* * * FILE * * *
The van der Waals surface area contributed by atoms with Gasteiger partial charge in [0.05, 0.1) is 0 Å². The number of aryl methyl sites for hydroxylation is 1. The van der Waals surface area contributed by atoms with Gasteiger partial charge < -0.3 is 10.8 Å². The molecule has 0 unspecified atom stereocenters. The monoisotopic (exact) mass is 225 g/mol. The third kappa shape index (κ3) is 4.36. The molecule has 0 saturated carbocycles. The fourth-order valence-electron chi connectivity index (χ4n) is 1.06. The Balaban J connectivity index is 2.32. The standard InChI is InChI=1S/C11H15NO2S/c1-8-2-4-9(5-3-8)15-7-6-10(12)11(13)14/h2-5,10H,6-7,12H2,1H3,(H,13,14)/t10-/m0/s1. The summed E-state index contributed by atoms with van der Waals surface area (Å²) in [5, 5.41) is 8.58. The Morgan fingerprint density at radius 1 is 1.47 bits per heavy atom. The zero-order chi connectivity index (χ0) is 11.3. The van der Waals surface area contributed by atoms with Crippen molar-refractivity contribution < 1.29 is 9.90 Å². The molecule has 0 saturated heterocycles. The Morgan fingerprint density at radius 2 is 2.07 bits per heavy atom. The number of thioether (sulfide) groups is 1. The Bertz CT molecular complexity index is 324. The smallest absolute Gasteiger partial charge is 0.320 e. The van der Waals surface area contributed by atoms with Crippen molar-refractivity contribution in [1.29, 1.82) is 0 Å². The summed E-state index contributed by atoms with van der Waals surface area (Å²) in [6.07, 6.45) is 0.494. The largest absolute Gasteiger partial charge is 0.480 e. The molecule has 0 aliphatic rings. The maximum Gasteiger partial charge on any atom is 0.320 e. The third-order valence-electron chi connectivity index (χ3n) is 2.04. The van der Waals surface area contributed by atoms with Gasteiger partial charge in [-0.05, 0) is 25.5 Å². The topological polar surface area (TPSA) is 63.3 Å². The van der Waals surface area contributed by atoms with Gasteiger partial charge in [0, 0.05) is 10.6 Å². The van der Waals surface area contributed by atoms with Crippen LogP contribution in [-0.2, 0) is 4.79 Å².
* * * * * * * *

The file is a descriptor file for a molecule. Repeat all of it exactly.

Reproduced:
The van der Waals surface area contributed by atoms with Gasteiger partial charge in [0.05, 0.1) is 0 Å². The number of aryl methyl sites for hydroxylation is 1. The van der Waals surface area contributed by atoms with Gasteiger partial charge < -0.3 is 10.8 Å². The molecule has 0 unspecified atom stereocenters. The monoisotopic (exact) mass is 225 g/mol. The third kappa shape index (κ3) is 4.36. The molecule has 0 saturated carbocycles. The fourth-order valence-electron chi connectivity index (χ4n) is 1.06. The Balaban J connectivity index is 2.32. The standard InChI is InChI=1S/C11H15NO2S/c1-8-2-4-9(5-3-8)15-7-6-10(12)11(13)14/h2-5,10H,6-7,12H2,1H3,(H,13,14)/t10-/m0/s1. The summed E-state index contributed by atoms with van der Waals surface area (Å²) in [5, 5.41) is 8.58. The Morgan fingerprint density at radius 1 is 1.47 bits per heavy atom. The zero-order chi connectivity index (χ0) is 11.3. The van der Waals surface area contributed by atoms with Crippen molar-refractivity contribution < 1.29 is 9.90 Å². The molecule has 0 saturated heterocycles. The Morgan fingerprint density at radius 2 is 2.07 bits per heavy atom. The number of thioether (sulfide) groups is 1. The Bertz CT molecular complexity index is 324. The smallest absolute Gasteiger partial charge is 0.320 e. The van der Waals surface area contributed by atoms with Crippen molar-refractivity contribution in [1.29, 1.82) is 0 Å². The summed E-state index contributed by atoms with van der Waals surface area (Å²) in [6.07, 6.45) is 0.494. The largest absolute Gasteiger partial charge is 0.480 e. The molecule has 0 aliphatic rings. The maximum Gasteiger partial charge on any atom is 0.320 e. The third-order valence-electron chi connectivity index (χ3n) is 2.04. The van der Waals surface area contributed by atoms with Gasteiger partial charge in [-0.05, 0) is 25.5 Å². The topological polar surface area (TPSA) is 63.3 Å². The van der Waals surface area contributed by atoms with Gasteiger partial charge in [0, 0.05) is 10.6 Å². The van der Waals surface area contributed by atoms with Crippen LogP contribution in [-0.2, 0) is 4.79 Å².